A Dark Time in America
There are many reasons why — other than the first years of the Civil War — there has never been a darker time in American history. Here are a few.
Donald Trump is now the presumptive Republican presidential candidate. And, barring unforeseeable events, it is certain that Hillary Clinton will be the Democratic nominee. Those are two reasons — of many, unfortunately — why, other than the first years of the Civil War, when the survival of the United States as one country was in jeopardy, there has never been a darker time in American history.
The various major wars — the Revolutionary War, the Civil War, World War I and II, and the Korean and Vietnam wars — were worse in terms of American lives lost.
The Great Depression was worse in economic terms.
There were more riots during the Vietnam War era.
But at no other time has there been as much pessimism — valid pessimism, moreover — about America’s future as there is today.
Among the reasons are:
Every distinctive value on which America was founded is in jeopardy.
According to a Pew Research Center study, more and more young Americans do not believe in freedom of speech for what they deem hate speech. Forty percent of respondents ages 18 to 34 agreed that offensive statements should be outlawed.
According to a series of Harvard University polls, about 47 percent of Americans ages 18 to 29 believe that food, shelter and health care “are a right that government should provide to those unable to afford them.” That means that nearly half our young believe they have a legitimate claim on the labor and earnings of others for life’s basic necessities.
More than half of 18- to 29-year-old Americans do not support capitalism, the source of the prosperity they enjoy, and the only economic system that has ever lifted mass numbers of people out of poverty.
When young Americans see pictures of the Founding Fathers, they do not see the great men that most Americans have seen throughout American history; they see white males who were affluent (now derisively labeled “privileged”) and owned slaves.
The belief that certain fundamental rights are God-based — a view held by every American founder and nearly all Americans throughout its history — is reviled outside of conservative religious circles, and held by fewer and fewer Americans today.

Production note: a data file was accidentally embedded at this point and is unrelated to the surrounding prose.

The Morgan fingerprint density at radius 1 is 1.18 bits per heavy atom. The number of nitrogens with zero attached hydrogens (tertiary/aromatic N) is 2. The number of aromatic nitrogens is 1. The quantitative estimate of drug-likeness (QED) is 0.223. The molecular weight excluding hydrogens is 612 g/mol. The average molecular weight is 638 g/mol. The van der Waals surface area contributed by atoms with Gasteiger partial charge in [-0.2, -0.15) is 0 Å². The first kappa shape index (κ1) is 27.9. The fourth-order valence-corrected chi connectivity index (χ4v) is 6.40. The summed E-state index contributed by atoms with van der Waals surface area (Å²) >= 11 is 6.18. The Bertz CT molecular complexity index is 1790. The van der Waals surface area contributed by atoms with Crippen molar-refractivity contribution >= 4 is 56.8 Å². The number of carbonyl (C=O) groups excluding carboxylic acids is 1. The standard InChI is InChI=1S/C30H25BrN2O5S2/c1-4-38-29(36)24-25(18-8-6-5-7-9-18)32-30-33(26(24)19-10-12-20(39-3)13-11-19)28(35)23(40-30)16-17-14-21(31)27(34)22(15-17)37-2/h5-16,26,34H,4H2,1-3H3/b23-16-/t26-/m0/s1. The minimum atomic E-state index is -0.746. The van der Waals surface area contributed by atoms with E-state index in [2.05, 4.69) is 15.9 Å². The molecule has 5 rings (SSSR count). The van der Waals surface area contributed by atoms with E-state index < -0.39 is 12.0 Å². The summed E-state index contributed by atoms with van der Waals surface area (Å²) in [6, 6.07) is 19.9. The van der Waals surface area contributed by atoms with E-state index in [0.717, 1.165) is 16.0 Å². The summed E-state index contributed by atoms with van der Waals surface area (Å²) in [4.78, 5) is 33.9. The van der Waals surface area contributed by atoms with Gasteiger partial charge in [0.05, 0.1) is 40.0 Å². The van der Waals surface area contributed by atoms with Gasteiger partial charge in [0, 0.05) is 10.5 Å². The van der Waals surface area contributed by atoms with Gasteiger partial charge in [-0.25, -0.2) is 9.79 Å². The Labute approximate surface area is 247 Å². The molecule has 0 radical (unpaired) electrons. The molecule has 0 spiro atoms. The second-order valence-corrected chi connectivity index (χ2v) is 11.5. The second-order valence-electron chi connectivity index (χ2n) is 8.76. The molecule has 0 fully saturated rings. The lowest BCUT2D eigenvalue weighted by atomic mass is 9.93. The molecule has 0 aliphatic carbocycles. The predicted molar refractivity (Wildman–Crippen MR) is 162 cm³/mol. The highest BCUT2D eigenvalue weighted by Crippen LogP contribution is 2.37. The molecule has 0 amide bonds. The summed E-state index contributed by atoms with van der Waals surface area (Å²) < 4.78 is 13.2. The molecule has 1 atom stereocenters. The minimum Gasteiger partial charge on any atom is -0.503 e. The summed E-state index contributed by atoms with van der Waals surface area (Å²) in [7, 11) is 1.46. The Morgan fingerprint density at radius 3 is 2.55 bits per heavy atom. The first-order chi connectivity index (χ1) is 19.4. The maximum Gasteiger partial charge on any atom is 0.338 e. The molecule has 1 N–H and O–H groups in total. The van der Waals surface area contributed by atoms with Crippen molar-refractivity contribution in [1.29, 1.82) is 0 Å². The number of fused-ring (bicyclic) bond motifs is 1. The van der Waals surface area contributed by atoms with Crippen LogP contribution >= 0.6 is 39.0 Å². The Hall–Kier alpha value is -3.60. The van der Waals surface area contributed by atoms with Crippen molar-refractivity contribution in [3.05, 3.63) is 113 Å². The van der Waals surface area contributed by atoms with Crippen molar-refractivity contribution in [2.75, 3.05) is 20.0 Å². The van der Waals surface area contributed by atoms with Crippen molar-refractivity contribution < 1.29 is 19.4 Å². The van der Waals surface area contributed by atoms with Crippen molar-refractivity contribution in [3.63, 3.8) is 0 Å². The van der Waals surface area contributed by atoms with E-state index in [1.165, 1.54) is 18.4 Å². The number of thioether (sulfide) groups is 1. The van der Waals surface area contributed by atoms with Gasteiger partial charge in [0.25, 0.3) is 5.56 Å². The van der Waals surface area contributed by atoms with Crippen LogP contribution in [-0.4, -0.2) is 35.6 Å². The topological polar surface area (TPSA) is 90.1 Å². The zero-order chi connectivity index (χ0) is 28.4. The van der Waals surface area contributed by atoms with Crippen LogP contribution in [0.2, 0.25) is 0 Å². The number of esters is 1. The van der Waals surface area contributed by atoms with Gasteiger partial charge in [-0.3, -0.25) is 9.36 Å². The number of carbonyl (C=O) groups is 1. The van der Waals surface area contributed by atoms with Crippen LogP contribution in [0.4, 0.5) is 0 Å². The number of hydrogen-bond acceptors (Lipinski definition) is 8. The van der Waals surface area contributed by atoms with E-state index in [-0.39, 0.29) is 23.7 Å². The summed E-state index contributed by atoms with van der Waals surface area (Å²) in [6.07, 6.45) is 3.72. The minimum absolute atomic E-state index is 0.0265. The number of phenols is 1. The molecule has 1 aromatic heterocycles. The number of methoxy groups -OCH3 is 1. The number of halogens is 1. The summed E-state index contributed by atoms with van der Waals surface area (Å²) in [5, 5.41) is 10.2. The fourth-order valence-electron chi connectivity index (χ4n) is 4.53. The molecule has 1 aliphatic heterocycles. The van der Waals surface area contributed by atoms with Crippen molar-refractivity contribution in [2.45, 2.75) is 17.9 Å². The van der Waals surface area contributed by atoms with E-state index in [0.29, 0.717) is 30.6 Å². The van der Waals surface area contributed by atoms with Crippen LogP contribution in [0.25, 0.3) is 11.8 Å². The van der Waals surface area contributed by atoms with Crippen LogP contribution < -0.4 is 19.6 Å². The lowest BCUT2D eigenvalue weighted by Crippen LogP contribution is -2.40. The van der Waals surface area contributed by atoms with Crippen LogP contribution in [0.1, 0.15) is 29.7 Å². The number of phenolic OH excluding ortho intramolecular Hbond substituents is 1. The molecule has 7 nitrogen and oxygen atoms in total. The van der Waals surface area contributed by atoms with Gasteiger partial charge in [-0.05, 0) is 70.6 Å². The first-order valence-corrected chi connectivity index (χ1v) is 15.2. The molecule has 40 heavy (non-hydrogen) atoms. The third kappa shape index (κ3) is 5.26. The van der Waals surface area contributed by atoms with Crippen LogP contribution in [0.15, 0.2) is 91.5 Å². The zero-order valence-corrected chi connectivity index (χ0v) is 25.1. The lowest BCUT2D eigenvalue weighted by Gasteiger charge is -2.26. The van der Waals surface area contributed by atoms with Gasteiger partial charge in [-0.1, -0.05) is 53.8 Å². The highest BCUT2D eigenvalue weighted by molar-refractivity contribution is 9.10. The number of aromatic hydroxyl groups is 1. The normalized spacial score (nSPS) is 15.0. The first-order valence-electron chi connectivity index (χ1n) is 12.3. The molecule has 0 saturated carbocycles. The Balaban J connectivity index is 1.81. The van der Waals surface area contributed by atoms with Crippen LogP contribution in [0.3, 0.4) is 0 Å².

The view that male and female are distinctive identities — one of the few unquestioned foundational views of every society in history — is being obliterated. Simply saying that one believes (all things being equal) a child does best starting out life with a married father and mother will ensure they’ll be considered a “hater.”
The ideas that America should be a melting pot, or that all Americans should identify as American, are now unutterable in educated company. In fact, many college campuses do not have an American flag on their campus because some students regard it as offensive and representational of imperialism and capitalism.
In addition, virtually every major institution is in decay or disarray.
Religious institutions, which, for most of American history, have been the most important institutions in everyday American life, are being rendered irrelevant. And a larger number of Americans, many more than ever before, do not identify with any religion.
The traditional family has become nothing more than one of many options open to Americans. For the first time in American history there are more unmarried women than married women. The number of adults age 34 and under who have never been married is nearing 50 percent. In recent years, data showed just 20 percent of Americans ages 18 to 29 are wedded, compared to nearly 60 percent in 1960. Additionally, more than 40 percent of American births are to unmarried women. Among Hispanic women the percent is over 53, and among black women the rate is over 71 percent.
Universities (outside the natural sciences and mathematics), are intellectual frauds. In terms of ability to think clearly, they actually make most students dumber than before they entered college. As Pulitzer Prize-winning Wall Street Journal columnist Bret Stephens wrote recently, “American academia is, by and large, idiotic.”
National, state and city governments have no doubt largely engaged in Ponzi-scheme-like practices, racking up levels of debt that will crush the economy of the country sooner or later.
The size of the federal government, and its far-reaching meddling in and control over Americans’ lives, is the very thing America was founded to avoid.
The arts are as fraudulent as academia. Artistic standards have been destroyed. In music, art and architecture, nonsense and ugliness have replaced the pursuit of meaning, edification and beauty. The scatological have replaced the noble.
And now there’s Clinton and Trump. Nothing more clearly exemplifies the dark time in which we are living than this political version of Sophie’s choice.
I will not end on a happy note because there isn’t one; but neither will I despair.
One doesn’t fight only when one is optimistic. One fights because it is the right thing to do, and because America remains, as Lincoln said, “the last best hope of earth.”
Dennis Prager’s latest book, The Ten Commandments: Still the Best Moral Code, was published by Regnery. He is a nationally syndicated radio show host and creator of PragerUniversity.com.
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